MLlib - Dimensionality Reduction

Dimensionality reduction is the process of reducing the number of variables under consideration. It is used to extract latent features from raw and noisy features, or compress data while maintaining the structure. In this release, we provide preliminary support for dimensionality reduction on tall-and-skinny matrices.

Singular value decomposition (SVD)

Singular value decomposition (SVD) factorizes a matrix into three matrices: $U$, $\Sigma$, and $V$ such that

$A = U \Sigma V^T,$

where

• $U$ is an orthonormal matrix, whose columns are called left singular vectors,
• $\Sigma$ is a diagonal matrix with non-negative diagonals in descending order, whose diagonals are called singular values,
• $V$ is an orthonormal matrix, whose columns are called right singular vectors.

For large matrices, usually we don’t need the complete factorization but only the top singular values and its associated singular vectors. This can save storage, and more importantly, de-noise and recover the low-rank structure of the matrix.

If we keep the top $k$ singular values, then the dimensions of the return will be:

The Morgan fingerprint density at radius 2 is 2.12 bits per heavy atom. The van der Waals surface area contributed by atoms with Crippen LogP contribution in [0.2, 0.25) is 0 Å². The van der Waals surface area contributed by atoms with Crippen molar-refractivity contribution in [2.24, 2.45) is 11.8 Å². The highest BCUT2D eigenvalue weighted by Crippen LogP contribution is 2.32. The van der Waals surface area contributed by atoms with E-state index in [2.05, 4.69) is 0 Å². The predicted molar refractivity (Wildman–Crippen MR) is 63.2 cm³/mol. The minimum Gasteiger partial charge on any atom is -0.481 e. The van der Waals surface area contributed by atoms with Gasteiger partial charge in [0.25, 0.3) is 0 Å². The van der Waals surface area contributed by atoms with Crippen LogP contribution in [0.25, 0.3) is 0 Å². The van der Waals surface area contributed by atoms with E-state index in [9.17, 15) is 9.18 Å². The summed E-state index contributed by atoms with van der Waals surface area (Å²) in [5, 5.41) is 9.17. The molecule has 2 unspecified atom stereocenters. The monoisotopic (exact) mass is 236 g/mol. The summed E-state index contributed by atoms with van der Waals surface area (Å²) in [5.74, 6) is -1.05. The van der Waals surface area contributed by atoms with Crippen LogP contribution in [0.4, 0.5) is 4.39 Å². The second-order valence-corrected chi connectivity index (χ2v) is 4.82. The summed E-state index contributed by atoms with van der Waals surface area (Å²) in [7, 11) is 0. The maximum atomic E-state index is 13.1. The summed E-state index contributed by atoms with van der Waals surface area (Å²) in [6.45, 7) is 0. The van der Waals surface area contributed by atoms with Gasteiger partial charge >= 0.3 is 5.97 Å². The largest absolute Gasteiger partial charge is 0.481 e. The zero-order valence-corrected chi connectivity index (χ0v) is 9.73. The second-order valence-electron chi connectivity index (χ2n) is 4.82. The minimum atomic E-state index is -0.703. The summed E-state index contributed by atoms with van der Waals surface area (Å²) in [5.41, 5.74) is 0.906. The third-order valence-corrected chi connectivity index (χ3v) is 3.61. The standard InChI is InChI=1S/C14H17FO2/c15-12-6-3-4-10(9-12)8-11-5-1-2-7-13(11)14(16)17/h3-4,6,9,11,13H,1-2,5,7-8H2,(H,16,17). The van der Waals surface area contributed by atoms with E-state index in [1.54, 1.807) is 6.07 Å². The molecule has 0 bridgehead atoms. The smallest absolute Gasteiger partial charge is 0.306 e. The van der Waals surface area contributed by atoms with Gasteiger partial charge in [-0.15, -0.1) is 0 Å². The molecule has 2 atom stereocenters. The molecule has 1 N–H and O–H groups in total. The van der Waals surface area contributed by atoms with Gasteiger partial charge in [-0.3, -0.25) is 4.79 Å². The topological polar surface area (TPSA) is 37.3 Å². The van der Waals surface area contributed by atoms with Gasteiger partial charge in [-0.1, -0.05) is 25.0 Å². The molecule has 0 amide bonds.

• $U$: $m \times k$,
• $\Sigma$: $k \times k$,
• $V$: $n \times k$.

In this release, we provide SVD computation to row-oriented matrices that have only a few columns, say, less than $1000$, but many rows, which we call tall-and-skinny.

import org.apache.spark.mllib.linalg.Matrix
import org.apache.spark.mllib.linalg.distributed.RowMatrix
import org.apache.spark.mllib.linalg.SingularValueDecomposition

val mat: RowMatrix = ...

// Compute the top 20 singular values and corresponding singular vectors.
val svd: SingularValueDecomposition[RowMatrix, Matrix] = mat.computeSVD(20, computeU = true)
val U: RowMatrix = svd.U // The U factor is a RowMatrix.
val s: Vector = svd.s // The singular values are stored in a local dense vector.
val V: Matrix = svd.V // The V factor is a local dense matrix.

Same code applies to IndexedRowMatrix. The only difference that the U matrix becomes an IndexedRowMatrix.

Principal component analysis (PCA)

Principal component analysis (PCA) is a statistical method to find a rotation such that the first coordinate has the largest variance possible, and each succeeding coordinate in turn has the largest variance possible. The columns of the rotation matrix are called principal components. PCA is used widely in dimensionality reduction.

In this release, we implement PCA for tall-and-skinny matrices stored in row-oriented format.

The following code demonstrates how to compute principal components on a tall-and-skinny RowMatrix and use them to project the vectors into a low-dimensional space. The number of columns should be small, e.g, less than 1000.

import org.apache.spark.mllib.linalg.Matrix
import org.apache.spark.mllib.linalg.distributed.RowMatrix

val mat: RowMatrix = ...

// Compute the top 10 principal components.
val pc: Matrix = mat.computePrincipalComponents(10) // Principal components are stored in a local dense matrix.

// Project the rows to the linear space spanned by the top 10 principal components.
val projected: RowMatrix = mat.multiply(pc)